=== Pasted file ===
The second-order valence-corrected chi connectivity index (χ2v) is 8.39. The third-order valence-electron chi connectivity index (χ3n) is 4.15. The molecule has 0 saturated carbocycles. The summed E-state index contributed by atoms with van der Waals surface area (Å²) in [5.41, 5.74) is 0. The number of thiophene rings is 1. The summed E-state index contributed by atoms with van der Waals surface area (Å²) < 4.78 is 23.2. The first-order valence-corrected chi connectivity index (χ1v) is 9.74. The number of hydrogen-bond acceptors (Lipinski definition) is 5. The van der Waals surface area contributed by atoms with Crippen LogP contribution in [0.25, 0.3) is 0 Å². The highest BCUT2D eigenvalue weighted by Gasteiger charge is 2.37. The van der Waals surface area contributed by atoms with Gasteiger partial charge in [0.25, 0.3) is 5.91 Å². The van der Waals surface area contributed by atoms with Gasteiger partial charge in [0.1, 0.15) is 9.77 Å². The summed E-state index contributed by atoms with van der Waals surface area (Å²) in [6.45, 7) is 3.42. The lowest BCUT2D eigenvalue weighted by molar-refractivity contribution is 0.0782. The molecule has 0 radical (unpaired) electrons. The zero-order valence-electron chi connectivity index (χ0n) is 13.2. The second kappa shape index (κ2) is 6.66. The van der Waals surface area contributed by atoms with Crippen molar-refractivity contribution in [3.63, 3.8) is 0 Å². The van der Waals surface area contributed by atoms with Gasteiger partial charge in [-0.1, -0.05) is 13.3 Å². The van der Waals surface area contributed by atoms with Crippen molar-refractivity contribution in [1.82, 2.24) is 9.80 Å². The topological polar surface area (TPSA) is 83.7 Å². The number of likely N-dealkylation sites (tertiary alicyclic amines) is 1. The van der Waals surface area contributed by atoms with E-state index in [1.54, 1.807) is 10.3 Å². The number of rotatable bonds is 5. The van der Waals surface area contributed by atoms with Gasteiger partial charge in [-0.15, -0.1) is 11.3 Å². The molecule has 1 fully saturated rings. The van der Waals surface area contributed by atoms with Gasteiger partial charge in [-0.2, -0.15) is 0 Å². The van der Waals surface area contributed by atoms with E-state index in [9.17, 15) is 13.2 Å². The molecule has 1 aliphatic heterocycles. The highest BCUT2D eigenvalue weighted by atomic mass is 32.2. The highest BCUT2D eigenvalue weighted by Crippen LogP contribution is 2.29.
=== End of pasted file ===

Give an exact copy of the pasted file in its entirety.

The second-order valence-corrected chi connectivity index (χ2v) is 8.39. The third-order valence-electron chi connectivity index (χ3n) is 4.15. The molecule has 0 saturated carbocycles. The summed E-state index contributed by atoms with van der Waals surface area (Å²) in [5.41, 5.74) is 0. The number of thiophene rings is 1. The summed E-state index contributed by atoms with van der Waals surface area (Å²) < 4.78 is 23.2. The first-order valence-corrected chi connectivity index (χ1v) is 9.74. The number of hydrogen-bond acceptors (Lipinski definition) is 5. The van der Waals surface area contributed by atoms with Crippen LogP contribution in [0.25, 0.3) is 0 Å². The highest BCUT2D eigenvalue weighted by Gasteiger charge is 2.37. The van der Waals surface area contributed by atoms with Gasteiger partial charge in [0.25, 0.3) is 5.91 Å². The van der Waals surface area contributed by atoms with Gasteiger partial charge in [0.1, 0.15) is 9.77 Å². The summed E-state index contributed by atoms with van der Waals surface area (Å²) in [6.45, 7) is 3.42. The lowest BCUT2D eigenvalue weighted by molar-refractivity contribution is 0.0782. The molecule has 0 radical (unpaired) electrons. The zero-order valence-electron chi connectivity index (χ0n) is 13.2. The second kappa shape index (κ2) is 6.66. The van der Waals surface area contributed by atoms with Crippen molar-refractivity contribution in [3.63, 3.8) is 0 Å². The van der Waals surface area contributed by atoms with Gasteiger partial charge in [-0.1, -0.05) is 13.3 Å². The van der Waals surface area contributed by atoms with Crippen molar-refractivity contribution in [1.82, 2.24) is 9.80 Å². The topological polar surface area (TPSA) is 83.7 Å². The number of likely N-dealkylation sites (tertiary alicyclic amines) is 1. The van der Waals surface area contributed by atoms with E-state index in [1.54, 1.807) is 10.3 Å². The number of rotatable bonds is 5. The van der Waals surface area contributed by atoms with Gasteiger partial charge in [-0.15, -0.1) is 11.3 Å². The molecule has 1 fully saturated rings. The van der Waals surface area contributed by atoms with Gasteiger partial charge in [-0.2, -0.15) is 0 Å². The van der Waals surface area contributed by atoms with E-state index in [9.17, 15) is 13.2 Å². The molecule has 1 aliphatic heterocycles. The highest BCUT2D eigenvalue weighted by atomic mass is 32.2. The highest BCUT2D eigenvalue weighted by Crippen LogP contribution is 2.29.